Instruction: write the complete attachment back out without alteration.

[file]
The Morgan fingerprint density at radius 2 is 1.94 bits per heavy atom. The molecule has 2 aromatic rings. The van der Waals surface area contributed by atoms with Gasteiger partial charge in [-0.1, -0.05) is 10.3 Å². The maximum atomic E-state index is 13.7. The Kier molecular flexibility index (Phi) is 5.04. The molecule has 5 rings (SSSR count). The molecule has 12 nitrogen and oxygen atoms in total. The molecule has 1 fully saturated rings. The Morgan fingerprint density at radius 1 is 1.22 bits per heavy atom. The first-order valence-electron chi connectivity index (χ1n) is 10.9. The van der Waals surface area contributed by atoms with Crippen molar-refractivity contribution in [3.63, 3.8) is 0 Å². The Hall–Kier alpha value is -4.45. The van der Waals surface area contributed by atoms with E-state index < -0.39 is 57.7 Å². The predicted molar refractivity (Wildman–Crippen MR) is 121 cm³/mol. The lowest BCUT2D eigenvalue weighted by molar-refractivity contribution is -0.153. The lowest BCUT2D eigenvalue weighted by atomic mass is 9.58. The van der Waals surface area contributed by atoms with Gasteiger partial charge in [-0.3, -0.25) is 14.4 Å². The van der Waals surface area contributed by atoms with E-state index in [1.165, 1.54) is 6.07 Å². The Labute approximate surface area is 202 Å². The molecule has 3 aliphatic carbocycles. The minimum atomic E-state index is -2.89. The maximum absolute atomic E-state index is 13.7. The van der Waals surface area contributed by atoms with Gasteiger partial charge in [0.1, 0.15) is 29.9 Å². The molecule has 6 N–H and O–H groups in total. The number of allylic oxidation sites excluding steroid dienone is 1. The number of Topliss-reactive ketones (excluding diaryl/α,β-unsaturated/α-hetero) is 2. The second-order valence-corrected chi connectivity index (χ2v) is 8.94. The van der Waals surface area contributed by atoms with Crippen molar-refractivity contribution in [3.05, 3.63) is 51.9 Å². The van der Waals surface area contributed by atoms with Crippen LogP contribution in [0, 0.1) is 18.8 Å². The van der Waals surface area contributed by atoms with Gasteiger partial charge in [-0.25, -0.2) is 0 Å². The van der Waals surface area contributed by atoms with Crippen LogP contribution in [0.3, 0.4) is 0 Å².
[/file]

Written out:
The Morgan fingerprint density at radius 2 is 1.94 bits per heavy atom. The molecule has 2 aromatic rings. The van der Waals surface area contributed by atoms with Gasteiger partial charge in [-0.1, -0.05) is 10.3 Å². The maximum atomic E-state index is 13.7. The Kier molecular flexibility index (Phi) is 5.04. The molecule has 5 rings (SSSR count). The molecule has 12 nitrogen and oxygen atoms in total. The molecule has 1 fully saturated rings. The Morgan fingerprint density at radius 1 is 1.22 bits per heavy atom. The first-order valence-electron chi connectivity index (χ1n) is 10.9. The van der Waals surface area contributed by atoms with Crippen molar-refractivity contribution in [3.63, 3.8) is 0 Å². The Hall–Kier alpha value is -4.45. The van der Waals surface area contributed by atoms with E-state index < -0.39 is 57.7 Å². The predicted molar refractivity (Wildman–Crippen MR) is 121 cm³/mol. The lowest BCUT2D eigenvalue weighted by molar-refractivity contribution is -0.153. The lowest BCUT2D eigenvalue weighted by atomic mass is 9.58. The van der Waals surface area contributed by atoms with Gasteiger partial charge in [-0.3, -0.25) is 14.4 Å². The van der Waals surface area contributed by atoms with E-state index in [1.165, 1.54) is 6.07 Å². The Labute approximate surface area is 202 Å². The molecule has 3 aliphatic carbocycles. The minimum atomic E-state index is -2.89. The maximum absolute atomic E-state index is 13.7. The van der Waals surface area contributed by atoms with Gasteiger partial charge in [0.1, 0.15) is 29.9 Å². The molecule has 6 N–H and O–H groups in total. The number of allylic oxidation sites excluding steroid dienone is 1. The number of Topliss-reactive ketones (excluding diaryl/α,β-unsaturated/α-hetero) is 2. The second-order valence-corrected chi connectivity index (χ2v) is 8.94. The van der Waals surface area contributed by atoms with Crippen molar-refractivity contribution in [3.05, 3.63) is 51.9 Å². The van der Waals surface area contributed by atoms with Crippen LogP contribution in [0, 0.1) is 18.8 Å². The van der Waals surface area contributed by atoms with Gasteiger partial charge in [-0.25, -0.2) is 0 Å². The van der Waals surface area contributed by atoms with Crippen LogP contribution in [0.3, 0.4) is 0 Å².